Protestors march against David Duke at Dillard University. (Courtesy: Twitter)

Protestors march against David Duke at Dillard University. (Courtesy: Twitter)

The sponsor of the debate, Raycom Media, which operates television states in four Louisiana cities, decided not to allow the public into the debate, leaving the six candidates on the stage talking to a television camera and a largely empty auditorium at Dillard University in New Orleans.

That didn’t sit well with protestors outside, who were angered by Duke’s presence at the historically black university and tried to force their way through a police cordon at the doorway. Six people were arrested, only one of which was a Dillard student, according to the university.

The specter of Duke was inescapable inside as well as outside the hall, with the moderator, John Snell, struggling mightily at times to prevent his presence from overwhelming the discussion.

Answering a question about Obamacare, Democrat Caroline Fayard pivoted to a direct attack on Duke.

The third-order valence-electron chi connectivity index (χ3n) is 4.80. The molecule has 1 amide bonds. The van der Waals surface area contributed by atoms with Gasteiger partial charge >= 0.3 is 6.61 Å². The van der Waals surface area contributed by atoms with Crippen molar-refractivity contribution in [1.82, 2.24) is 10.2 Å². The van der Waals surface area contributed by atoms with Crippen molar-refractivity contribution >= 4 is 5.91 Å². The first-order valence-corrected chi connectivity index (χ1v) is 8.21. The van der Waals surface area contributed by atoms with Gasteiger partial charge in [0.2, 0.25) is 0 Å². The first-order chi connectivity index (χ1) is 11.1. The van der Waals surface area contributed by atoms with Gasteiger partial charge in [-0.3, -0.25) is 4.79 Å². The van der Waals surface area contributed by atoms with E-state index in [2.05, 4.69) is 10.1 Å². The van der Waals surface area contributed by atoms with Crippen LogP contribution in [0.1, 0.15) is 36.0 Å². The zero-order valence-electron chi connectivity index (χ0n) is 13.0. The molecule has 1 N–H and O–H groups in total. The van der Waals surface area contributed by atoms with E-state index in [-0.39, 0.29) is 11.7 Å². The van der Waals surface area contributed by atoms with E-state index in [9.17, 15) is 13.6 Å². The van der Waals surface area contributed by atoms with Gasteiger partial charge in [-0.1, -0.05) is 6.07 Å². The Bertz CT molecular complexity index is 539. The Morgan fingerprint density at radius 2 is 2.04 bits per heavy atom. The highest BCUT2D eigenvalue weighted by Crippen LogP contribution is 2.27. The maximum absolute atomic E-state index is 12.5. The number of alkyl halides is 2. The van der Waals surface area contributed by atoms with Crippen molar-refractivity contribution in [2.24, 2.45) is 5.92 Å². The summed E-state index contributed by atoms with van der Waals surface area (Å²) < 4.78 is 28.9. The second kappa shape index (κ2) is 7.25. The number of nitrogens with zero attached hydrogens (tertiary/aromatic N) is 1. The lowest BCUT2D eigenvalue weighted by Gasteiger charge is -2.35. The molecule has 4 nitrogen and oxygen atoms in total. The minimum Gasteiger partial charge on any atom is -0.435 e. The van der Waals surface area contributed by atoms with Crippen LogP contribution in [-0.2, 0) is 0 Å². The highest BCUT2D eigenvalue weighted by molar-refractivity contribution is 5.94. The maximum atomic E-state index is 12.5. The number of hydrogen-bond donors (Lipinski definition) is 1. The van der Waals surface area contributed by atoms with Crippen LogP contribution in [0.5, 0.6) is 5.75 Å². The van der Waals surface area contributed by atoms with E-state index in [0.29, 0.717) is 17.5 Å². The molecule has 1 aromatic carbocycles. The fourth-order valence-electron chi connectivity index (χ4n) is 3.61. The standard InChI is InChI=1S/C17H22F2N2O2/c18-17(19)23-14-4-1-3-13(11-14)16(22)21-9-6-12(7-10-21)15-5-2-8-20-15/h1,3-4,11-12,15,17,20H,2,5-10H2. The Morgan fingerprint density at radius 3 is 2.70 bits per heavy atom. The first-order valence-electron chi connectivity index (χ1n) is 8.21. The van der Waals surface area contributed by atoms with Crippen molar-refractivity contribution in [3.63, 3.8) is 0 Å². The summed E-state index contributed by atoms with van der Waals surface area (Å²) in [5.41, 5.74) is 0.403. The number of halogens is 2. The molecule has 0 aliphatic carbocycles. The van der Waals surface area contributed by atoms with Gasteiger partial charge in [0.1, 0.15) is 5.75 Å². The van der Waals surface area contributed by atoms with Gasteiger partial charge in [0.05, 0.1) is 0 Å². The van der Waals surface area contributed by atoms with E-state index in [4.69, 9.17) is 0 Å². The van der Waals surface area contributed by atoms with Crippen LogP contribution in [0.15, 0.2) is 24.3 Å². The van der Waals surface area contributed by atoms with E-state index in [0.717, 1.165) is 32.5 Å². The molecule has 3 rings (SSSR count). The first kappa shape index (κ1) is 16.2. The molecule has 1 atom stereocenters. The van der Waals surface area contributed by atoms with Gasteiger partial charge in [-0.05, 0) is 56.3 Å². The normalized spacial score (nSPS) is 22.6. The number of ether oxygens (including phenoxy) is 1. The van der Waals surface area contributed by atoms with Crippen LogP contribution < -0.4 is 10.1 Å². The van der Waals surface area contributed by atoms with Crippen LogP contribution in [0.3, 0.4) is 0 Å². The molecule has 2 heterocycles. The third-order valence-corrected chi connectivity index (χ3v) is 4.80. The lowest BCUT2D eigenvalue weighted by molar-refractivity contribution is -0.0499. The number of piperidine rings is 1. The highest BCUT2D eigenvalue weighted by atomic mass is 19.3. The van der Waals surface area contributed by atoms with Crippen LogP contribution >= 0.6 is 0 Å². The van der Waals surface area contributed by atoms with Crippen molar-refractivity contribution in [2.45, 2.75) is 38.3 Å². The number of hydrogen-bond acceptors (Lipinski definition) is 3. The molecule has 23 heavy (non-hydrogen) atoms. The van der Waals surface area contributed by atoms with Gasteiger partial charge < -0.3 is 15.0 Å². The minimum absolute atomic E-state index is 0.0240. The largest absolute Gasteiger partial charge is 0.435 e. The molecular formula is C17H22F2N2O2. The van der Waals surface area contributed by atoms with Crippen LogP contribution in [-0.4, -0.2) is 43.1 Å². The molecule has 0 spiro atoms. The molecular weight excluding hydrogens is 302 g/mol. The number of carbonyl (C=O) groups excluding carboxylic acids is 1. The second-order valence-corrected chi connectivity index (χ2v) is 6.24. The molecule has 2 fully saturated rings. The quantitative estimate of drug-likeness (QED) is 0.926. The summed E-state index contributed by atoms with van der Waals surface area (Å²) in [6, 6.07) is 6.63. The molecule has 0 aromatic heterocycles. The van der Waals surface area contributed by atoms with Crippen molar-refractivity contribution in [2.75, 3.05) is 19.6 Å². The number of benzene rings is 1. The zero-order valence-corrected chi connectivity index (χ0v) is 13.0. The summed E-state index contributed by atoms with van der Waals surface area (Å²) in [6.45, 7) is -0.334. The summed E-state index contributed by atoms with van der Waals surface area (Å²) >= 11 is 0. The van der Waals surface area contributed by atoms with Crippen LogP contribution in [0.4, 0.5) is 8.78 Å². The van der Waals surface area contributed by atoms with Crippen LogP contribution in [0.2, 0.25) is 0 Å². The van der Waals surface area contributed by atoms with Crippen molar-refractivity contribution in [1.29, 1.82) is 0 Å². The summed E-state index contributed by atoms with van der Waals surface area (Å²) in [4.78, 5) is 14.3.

“This snake has slithered out of the swamp, probably because the career politicians on this stage haven’t done their job effectively enough,” Fayard said. “But I’m here to tell … everybody who cares about the future of Louisiana that on November 8, the voters of Louisiana are going to join with me and cut the head off his hatred, once and for all.”

At another point, State Treasurer John Kennedy, a Republican who is leading the polls in the race, called Duke “a convicted liar,” a reference to his 2002 conviction for tax and mail fraud.

“He spent time in prison for lying to his supporters. He swindled them out of their money and took that money and used it for his gambling addiction,” Kennedy said.